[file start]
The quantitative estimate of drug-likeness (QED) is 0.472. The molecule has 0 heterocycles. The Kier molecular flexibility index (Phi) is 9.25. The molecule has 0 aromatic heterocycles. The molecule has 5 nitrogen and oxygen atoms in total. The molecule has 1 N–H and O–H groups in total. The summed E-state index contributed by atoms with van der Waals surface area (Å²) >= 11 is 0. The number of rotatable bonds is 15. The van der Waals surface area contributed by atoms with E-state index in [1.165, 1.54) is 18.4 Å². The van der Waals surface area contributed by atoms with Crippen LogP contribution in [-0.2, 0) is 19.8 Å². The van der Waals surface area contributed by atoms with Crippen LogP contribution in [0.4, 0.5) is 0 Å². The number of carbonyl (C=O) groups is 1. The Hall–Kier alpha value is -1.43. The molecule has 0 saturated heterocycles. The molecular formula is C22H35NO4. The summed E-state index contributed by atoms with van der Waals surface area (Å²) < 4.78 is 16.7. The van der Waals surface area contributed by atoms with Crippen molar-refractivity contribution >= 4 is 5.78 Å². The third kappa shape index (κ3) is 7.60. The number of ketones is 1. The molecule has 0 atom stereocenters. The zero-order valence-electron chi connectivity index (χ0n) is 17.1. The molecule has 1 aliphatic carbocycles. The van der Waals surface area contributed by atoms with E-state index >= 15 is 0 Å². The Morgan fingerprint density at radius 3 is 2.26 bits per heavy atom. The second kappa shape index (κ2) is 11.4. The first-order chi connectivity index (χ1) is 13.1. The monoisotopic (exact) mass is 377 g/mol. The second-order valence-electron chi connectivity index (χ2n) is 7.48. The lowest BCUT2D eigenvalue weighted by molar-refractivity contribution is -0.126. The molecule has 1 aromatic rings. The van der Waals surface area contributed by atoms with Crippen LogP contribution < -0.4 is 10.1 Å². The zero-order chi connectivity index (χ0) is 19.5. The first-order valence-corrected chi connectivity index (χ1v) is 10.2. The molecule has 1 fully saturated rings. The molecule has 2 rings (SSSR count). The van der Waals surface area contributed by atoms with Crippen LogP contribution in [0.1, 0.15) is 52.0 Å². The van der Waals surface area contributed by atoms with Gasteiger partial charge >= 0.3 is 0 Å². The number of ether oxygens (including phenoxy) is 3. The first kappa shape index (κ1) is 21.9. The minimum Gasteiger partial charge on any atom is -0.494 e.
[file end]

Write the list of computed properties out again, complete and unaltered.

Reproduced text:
The quantitative estimate of drug-likeness (QED) is 0.472. The molecule has 0 heterocycles. The Kier molecular flexibility index (Phi) is 9.25. The molecule has 0 aromatic heterocycles. The molecule has 5 nitrogen and oxygen atoms in total. The molecule has 1 N–H and O–H groups in total. The summed E-state index contributed by atoms with van der Waals surface area (Å²) >= 11 is 0. The number of rotatable bonds is 15. The van der Waals surface area contributed by atoms with E-state index in [1.165, 1.54) is 18.4 Å². The van der Waals surface area contributed by atoms with Crippen LogP contribution in [-0.2, 0) is 19.8 Å². The van der Waals surface area contributed by atoms with Crippen LogP contribution in [0.4, 0.5) is 0 Å². The number of carbonyl (C=O) groups is 1. The Hall–Kier alpha value is -1.43. The molecule has 0 saturated heterocycles. The molecular formula is C22H35NO4. The summed E-state index contributed by atoms with van der Waals surface area (Å²) < 4.78 is 16.7. The van der Waals surface area contributed by atoms with Crippen molar-refractivity contribution >= 4 is 5.78 Å². The third kappa shape index (κ3) is 7.60. The number of ketones is 1. The molecule has 0 atom stereocenters. The zero-order valence-electron chi connectivity index (χ0n) is 17.1. The molecule has 1 aliphatic carbocycles. The van der Waals surface area contributed by atoms with E-state index >= 15 is 0 Å². The Morgan fingerprint density at radius 3 is 2.26 bits per heavy atom. The second kappa shape index (κ2) is 11.4. The first-order chi connectivity index (χ1) is 13.1. The monoisotopic (exact) mass is 377 g/mol. The second-order valence-electron chi connectivity index (χ2n) is 7.48. The lowest BCUT2D eigenvalue weighted by molar-refractivity contribution is -0.126. The molecule has 1 aromatic rings. The van der Waals surface area contributed by atoms with Crippen LogP contribution < -0.4 is 10.1 Å². The zero-order chi connectivity index (χ0) is 19.5. The first-order valence-corrected chi connectivity index (χ1v) is 10.2. The molecule has 1 fully saturated rings. The molecule has 2 rings (SSSR count). The van der Waals surface area contributed by atoms with Crippen LogP contribution in [0.1, 0.15) is 52.0 Å². The van der Waals surface area contributed by atoms with Gasteiger partial charge >= 0.3 is 0 Å². The number of ether oxygens (including phenoxy) is 3. The first kappa shape index (κ1) is 21.9. The minimum Gasteiger partial charge on any atom is -0.494 e.